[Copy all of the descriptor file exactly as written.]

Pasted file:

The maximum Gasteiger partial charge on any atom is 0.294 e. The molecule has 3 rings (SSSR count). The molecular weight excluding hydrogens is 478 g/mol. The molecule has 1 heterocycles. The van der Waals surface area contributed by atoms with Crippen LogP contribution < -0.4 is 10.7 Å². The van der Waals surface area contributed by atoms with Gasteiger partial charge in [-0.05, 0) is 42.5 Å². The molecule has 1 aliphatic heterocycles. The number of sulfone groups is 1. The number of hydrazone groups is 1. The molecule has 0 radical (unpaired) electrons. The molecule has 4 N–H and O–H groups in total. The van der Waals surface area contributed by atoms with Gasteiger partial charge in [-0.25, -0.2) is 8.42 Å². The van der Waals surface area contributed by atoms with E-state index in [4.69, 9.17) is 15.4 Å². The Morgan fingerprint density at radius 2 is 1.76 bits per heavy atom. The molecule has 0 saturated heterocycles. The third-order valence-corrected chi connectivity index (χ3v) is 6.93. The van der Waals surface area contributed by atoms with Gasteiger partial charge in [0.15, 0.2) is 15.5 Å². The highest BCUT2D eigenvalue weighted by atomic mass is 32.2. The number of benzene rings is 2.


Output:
The maximum Gasteiger partial charge on any atom is 0.294 e. The molecule has 3 rings (SSSR count). The molecular weight excluding hydrogens is 478 g/mol. The molecule has 1 heterocycles. The van der Waals surface area contributed by atoms with Crippen LogP contribution < -0.4 is 10.7 Å². The van der Waals surface area contributed by atoms with Gasteiger partial charge in [-0.05, 0) is 42.5 Å². The molecule has 1 aliphatic heterocycles. The number of sulfone groups is 1. The number of hydrazone groups is 1. The molecule has 0 radical (unpaired) electrons. The molecule has 4 N–H and O–H groups in total. The van der Waals surface area contributed by atoms with Gasteiger partial charge in [-0.25, -0.2) is 8.42 Å². The van der Waals surface area contributed by atoms with E-state index in [4.69, 9.17) is 15.4 Å². The Morgan fingerprint density at radius 2 is 1.76 bits per heavy atom. The molecule has 0 saturated heterocycles. The third-order valence-corrected chi connectivity index (χ3v) is 6.93. The van der Waals surface area contributed by atoms with Gasteiger partial charge in [0.15, 0.2) is 15.5 Å². The highest BCUT2D eigenvalue weighted by atomic mass is 32.2. The number of benzene rings is 2.